When you send an email to your friend unencrypted, you might as well be sending a postcard to her via John Ashcroft’s office.
Passwords don’t mean much in the age of hackers, and even less in the age of Patriot Acts. Any kid with curiosity and tech knowledge can sniff out your email passwords. Any corporation with a market scheme can trace your habits and tastes. And any government agency with access to programs like Carnivore or Echelon can single you out for communications that contain innocent enough words such as “war” or “protest” in them.
But there is something you can do about it. Encryption is a quick and easy way to protect your privacy. It allows you to make anything from a simple text email to large portions of your computer’s brain totally inaccessible to unwelcome eyes. PGP (Prettty Good Privacy) is the most common and cost-free way to encrypt your material. Recently, the FBI reportedly spent more than a million dollars trying to decrypt a Canadian activist’s PGPencrypted computer and failed.
PGP software creates keys that you exchange with people you want to communicate privately with. Like real keys, you can only open something encrypted if you have the right set: your key and the sender’s key. You can store keys the same way you store emails in your address book. The process is easy: write an email message, click the encrypt button and a window pops up with your key address book. Pick the person you want to send it to, enter your pass phrase, and voilà!, the message becomes a meaningless jumble of random characters, unreadable by almost anyone other than the person you intend it for.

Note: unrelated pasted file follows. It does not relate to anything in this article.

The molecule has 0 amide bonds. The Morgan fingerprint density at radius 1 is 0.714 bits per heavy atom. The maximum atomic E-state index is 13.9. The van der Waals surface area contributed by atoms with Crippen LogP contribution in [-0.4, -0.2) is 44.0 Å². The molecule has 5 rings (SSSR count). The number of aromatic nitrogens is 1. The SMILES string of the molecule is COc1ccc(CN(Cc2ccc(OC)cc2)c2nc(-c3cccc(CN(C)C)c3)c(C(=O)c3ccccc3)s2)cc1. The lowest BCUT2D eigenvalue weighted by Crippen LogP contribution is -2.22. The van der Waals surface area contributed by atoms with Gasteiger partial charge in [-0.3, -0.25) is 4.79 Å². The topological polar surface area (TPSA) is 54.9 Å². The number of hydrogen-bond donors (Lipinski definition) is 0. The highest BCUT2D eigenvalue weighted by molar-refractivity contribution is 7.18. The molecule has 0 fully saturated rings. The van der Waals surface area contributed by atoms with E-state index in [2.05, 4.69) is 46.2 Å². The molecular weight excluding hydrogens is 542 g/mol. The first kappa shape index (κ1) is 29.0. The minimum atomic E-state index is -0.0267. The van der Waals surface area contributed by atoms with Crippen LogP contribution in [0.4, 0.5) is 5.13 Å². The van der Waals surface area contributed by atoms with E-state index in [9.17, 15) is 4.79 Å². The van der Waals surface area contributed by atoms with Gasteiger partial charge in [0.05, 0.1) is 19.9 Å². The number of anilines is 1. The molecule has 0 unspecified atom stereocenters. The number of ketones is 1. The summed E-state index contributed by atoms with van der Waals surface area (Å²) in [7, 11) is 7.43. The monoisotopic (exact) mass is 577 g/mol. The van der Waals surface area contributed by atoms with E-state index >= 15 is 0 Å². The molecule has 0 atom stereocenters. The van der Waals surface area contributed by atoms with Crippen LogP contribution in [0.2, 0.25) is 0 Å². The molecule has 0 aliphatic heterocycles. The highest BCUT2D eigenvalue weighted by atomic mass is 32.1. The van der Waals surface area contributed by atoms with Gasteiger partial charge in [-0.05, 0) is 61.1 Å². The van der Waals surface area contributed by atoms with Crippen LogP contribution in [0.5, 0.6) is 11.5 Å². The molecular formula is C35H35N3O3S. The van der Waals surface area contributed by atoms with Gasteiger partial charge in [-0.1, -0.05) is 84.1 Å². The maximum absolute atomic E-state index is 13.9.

We say almost because security relies on more than just technological gizmos. It relies on a culture of security that assumes people understand the process, respect the circles of trust and use the software responsibly. Once that is achieved, the benefits of PGP extend beyond being able to encrypt material. PGP allows you to sign your friend’s keys, letting other people know you trust that key, thereby creating potentially vast networks of secure communication circles.
This will become all the more important for activists as the Republican National Convention approaches.
PGP can also be used to apply a digital signature to a message without encrypting it. This is normally used in public postings where you don’t want to hide what you are saying, but rather want others to know that the message actually came from you. Once a digital signature is created, it is impossible for anyone to modify the message or the signature without it being detected by PGP.
Many are concerned that using PGP will draw attention to themselves, making it appear that they are doing something illegal. But encryption in no way implies illegal activity and is used by many businesses as standard practice.
Privacy has nothing to do with crime. Besides, PGP is FUN. Never had a secret decoder ring? Boo!
For more information and to download free PGP software, visit: www.pgpi.org.